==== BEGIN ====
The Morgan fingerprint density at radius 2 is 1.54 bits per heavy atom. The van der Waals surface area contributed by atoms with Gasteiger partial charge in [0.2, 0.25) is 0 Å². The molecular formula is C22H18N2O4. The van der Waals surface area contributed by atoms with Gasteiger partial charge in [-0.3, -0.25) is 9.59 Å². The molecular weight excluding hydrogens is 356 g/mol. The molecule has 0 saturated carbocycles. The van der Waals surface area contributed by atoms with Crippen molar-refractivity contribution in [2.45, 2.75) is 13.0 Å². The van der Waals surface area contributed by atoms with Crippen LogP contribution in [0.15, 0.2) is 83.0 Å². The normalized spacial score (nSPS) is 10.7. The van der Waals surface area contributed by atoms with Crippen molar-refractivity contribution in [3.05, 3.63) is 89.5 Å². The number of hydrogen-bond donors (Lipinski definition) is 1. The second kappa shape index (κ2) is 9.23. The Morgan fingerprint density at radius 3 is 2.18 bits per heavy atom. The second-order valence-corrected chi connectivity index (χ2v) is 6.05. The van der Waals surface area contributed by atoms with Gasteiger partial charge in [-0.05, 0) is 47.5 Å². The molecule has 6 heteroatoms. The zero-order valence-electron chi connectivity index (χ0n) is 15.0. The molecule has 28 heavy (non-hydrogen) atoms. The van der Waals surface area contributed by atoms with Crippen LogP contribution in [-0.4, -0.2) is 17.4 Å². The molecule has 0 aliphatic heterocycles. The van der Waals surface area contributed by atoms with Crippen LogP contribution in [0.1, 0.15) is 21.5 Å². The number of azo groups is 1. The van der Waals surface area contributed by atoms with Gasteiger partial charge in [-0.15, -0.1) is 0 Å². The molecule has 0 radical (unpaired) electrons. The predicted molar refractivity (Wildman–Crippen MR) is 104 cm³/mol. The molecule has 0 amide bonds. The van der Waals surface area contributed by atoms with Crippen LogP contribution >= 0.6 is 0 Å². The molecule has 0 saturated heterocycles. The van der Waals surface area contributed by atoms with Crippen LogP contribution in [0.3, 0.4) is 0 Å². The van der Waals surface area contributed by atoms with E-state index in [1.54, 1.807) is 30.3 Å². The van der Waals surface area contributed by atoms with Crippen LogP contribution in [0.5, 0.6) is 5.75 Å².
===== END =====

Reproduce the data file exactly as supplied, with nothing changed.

The Morgan fingerprint density at radius 2 is 1.54 bits per heavy atom. The van der Waals surface area contributed by atoms with Gasteiger partial charge in [0.2, 0.25) is 0 Å². The molecular formula is C22H18N2O4. The van der Waals surface area contributed by atoms with Gasteiger partial charge in [-0.3, -0.25) is 9.59 Å². The molecular weight excluding hydrogens is 356 g/mol. The molecule has 0 saturated carbocycles. The van der Waals surface area contributed by atoms with Crippen molar-refractivity contribution in [2.45, 2.75) is 13.0 Å². The van der Waals surface area contributed by atoms with Crippen LogP contribution in [0.15, 0.2) is 83.0 Å². The normalized spacial score (nSPS) is 10.7. The van der Waals surface area contributed by atoms with Crippen molar-refractivity contribution in [3.05, 3.63) is 89.5 Å². The number of hydrogen-bond donors (Lipinski definition) is 1. The second kappa shape index (κ2) is 9.23. The Morgan fingerprint density at radius 3 is 2.18 bits per heavy atom. The second-order valence-corrected chi connectivity index (χ2v) is 6.05. The van der Waals surface area contributed by atoms with Gasteiger partial charge in [-0.05, 0) is 47.5 Å². The molecule has 6 heteroatoms. The zero-order valence-electron chi connectivity index (χ0n) is 15.0. The molecule has 28 heavy (non-hydrogen) atoms. The van der Waals surface area contributed by atoms with Crippen LogP contribution in [-0.4, -0.2) is 17.4 Å². The molecule has 0 aliphatic heterocycles. The van der Waals surface area contributed by atoms with Crippen LogP contribution in [0.1, 0.15) is 21.5 Å². The number of azo groups is 1. The van der Waals surface area contributed by atoms with Gasteiger partial charge in [-0.15, -0.1) is 0 Å². The molecule has 0 radical (unpaired) electrons. The predicted molar refractivity (Wildman–Crippen MR) is 104 cm³/mol. The molecule has 0 amide bonds. The van der Waals surface area contributed by atoms with Crippen LogP contribution >= 0.6 is 0 Å². The molecule has 0 saturated heterocycles. The van der Waals surface area contributed by atoms with Crippen LogP contribution in [0.3, 0.4) is 0 Å². The van der Waals surface area contributed by atoms with E-state index in [1.54, 1.807) is 30.3 Å². The van der Waals surface area contributed by atoms with Crippen LogP contribution in [0.5, 0.6) is 5.75 Å².